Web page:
Florida Gov. Ron DeSantis has positioned himself at the front of the line to be the 2024 GOP nominee, conservative New York Times columnist Ross Douthat argued on Saturday.
"It's just that this time the theory is less a message than a man: Right now, the party's autopsy for 2020, and its not-Trump hopes for 2024, are made flesh in the governor of Florida, Ron DeSantis," he argued. "The proximate cause of the enthusiasm for DeSantis is his handling of the pandemic, and the media's attempted manhandling of him. When the Florida governor began reopening Florida last May, faster than some experts advised, he was cast as a feckless mini-Trump, the mayor from 'Jaws' (complete with open, crowded beaches), the ultimate case study in 'Florida Man' stupidity."
"A year later, DeSantis is claiming vindication: His state's Covid deaths per capita are slightly lower than the nation's despite an aged and vulnerable population, his strategy of sealing off nursing homes while reopening schools for the fall looks like social and scientific wisdom, and his gubernatorial foils, the liberal governors cast as heroes by the press, have stumbled and fallen in various ways," he argued. "So DeSantis has a good narrative for the Covid era — but his appeal as a post-Trump figure goes deeper than just the pandemic and its battles."
Douthat argues that DeSantis is the best hope for the donor class to regain control of the GOP from Trump.
"This is not exactly the kind of Republicanism that the party's donor class wanted back in 2012: DeSantis is to their right on immigration and social issues, and arguably to their left on spending. But the trauma of Trumpism has taught the G.O.P. elite that some compromise with base politics is inevitable, and right now DeSantis seems like the safest version of that compromise — Trump-y when necessary, but not Trump-y all the time," he argued."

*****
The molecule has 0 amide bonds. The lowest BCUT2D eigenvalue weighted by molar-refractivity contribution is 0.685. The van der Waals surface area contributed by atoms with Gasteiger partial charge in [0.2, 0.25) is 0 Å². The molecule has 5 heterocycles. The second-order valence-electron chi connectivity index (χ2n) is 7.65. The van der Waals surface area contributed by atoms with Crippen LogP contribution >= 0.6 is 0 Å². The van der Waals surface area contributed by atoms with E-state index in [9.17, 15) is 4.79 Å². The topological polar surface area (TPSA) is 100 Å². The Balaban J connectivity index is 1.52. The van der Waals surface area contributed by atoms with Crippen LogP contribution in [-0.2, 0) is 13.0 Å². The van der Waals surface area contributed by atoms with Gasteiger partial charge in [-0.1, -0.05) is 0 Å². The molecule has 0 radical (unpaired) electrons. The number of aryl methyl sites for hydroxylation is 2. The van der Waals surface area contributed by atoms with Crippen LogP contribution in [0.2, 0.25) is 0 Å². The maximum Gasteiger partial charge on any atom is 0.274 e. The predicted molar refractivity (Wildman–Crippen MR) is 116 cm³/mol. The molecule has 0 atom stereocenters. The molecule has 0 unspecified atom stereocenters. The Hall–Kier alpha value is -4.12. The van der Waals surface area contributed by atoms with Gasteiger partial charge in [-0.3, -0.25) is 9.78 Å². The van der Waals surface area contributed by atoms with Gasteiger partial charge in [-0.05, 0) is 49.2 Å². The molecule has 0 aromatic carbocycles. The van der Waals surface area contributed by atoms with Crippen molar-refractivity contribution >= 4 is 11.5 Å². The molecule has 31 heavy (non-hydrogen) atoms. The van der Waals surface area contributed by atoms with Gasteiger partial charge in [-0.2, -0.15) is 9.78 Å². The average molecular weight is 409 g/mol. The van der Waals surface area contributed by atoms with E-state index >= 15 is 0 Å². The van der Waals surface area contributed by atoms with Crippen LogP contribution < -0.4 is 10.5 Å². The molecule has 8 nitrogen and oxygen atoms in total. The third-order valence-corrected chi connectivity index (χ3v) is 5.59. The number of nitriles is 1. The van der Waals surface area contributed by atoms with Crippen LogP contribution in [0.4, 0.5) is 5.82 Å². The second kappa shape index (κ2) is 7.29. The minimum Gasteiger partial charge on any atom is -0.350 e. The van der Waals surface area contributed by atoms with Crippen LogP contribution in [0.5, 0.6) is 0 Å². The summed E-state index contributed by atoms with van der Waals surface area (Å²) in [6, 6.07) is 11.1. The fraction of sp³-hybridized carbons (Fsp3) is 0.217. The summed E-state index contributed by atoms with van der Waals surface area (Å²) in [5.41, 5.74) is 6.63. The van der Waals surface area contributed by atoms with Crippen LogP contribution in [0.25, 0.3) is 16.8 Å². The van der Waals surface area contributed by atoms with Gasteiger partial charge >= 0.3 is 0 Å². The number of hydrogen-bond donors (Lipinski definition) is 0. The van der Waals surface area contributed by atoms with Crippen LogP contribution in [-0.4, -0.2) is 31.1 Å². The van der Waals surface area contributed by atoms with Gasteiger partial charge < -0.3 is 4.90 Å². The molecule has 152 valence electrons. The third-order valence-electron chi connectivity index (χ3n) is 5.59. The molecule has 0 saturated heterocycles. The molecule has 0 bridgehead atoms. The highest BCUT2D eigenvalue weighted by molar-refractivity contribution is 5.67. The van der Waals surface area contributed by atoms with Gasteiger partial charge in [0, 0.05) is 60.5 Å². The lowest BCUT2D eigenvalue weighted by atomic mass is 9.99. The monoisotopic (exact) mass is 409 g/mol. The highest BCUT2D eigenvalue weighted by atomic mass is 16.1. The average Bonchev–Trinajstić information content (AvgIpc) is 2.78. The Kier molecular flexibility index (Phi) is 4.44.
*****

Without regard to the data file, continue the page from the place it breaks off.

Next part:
Douthat compared DeSantis to other Republicans that are considered hopefuls.
"Still, if you were betting on someone who could theoretically run against Trump, mano a mano, and not simply get squashed, I would put DeSantis ahead of both the defeated Trump rivals (meaning Marco Rubio or Ted Cruz) and the loyal Trump subordinates (meaning Mike Pence or Nikki Haley). Not least because in a party that values performative masculinity, the Florida governor's odd jock-nerd energy and prickly aggression are qualities Trump hasn't faced before," he argued. "The donor-class hope that Trump will simply fade away still seems naïve. But the donors circling DeSantis at least seem to have learned one important lesson from 2016: If you want voters to say no to Donald Trump, you need to figure out, in a clear and early way, the candidate to whom you want them to say yes."